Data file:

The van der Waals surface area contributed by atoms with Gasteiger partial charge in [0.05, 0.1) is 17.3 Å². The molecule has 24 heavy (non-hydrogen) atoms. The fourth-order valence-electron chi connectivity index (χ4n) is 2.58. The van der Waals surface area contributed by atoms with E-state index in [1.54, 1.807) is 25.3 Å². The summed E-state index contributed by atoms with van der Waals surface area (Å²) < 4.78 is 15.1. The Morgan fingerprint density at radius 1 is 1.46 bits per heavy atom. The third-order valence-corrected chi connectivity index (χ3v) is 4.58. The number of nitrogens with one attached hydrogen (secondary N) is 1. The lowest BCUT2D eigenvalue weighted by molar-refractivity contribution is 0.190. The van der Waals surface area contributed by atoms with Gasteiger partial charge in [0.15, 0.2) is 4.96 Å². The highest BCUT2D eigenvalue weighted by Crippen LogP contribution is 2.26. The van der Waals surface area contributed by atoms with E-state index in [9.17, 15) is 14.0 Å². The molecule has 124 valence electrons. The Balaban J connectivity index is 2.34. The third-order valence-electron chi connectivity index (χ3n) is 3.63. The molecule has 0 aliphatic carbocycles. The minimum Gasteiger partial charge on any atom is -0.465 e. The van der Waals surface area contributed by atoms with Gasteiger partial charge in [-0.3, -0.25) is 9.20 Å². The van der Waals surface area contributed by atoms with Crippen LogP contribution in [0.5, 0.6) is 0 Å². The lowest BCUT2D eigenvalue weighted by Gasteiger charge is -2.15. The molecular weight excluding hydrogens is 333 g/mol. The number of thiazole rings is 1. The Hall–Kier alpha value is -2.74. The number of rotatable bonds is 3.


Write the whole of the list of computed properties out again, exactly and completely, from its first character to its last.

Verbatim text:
The van der Waals surface area contributed by atoms with Gasteiger partial charge in [0.05, 0.1) is 17.3 Å². The molecule has 24 heavy (non-hydrogen) atoms. The fourth-order valence-electron chi connectivity index (χ4n) is 2.58. The van der Waals surface area contributed by atoms with E-state index in [1.54, 1.807) is 25.3 Å². The summed E-state index contributed by atoms with van der Waals surface area (Å²) < 4.78 is 15.1. The Morgan fingerprint density at radius 1 is 1.46 bits per heavy atom. The third-order valence-corrected chi connectivity index (χ3v) is 4.58. The number of nitrogens with one attached hydrogen (secondary N) is 1. The lowest BCUT2D eigenvalue weighted by molar-refractivity contribution is 0.190. The van der Waals surface area contributed by atoms with Gasteiger partial charge in [0.15, 0.2) is 4.96 Å². The highest BCUT2D eigenvalue weighted by Crippen LogP contribution is 2.26. The van der Waals surface area contributed by atoms with E-state index in [9.17, 15) is 14.0 Å². The molecule has 124 valence electrons. The Balaban J connectivity index is 2.34. The third-order valence-electron chi connectivity index (χ3n) is 3.63. The molecule has 0 aliphatic carbocycles. The minimum Gasteiger partial charge on any atom is -0.465 e. The van der Waals surface area contributed by atoms with Gasteiger partial charge in [-0.3, -0.25) is 9.20 Å². The van der Waals surface area contributed by atoms with Crippen LogP contribution in [0.5, 0.6) is 0 Å². The lowest BCUT2D eigenvalue weighted by Gasteiger charge is -2.15. The molecular weight excluding hydrogens is 333 g/mol. The number of thiazole rings is 1. The Hall–Kier alpha value is -2.74. The number of rotatable bonds is 3.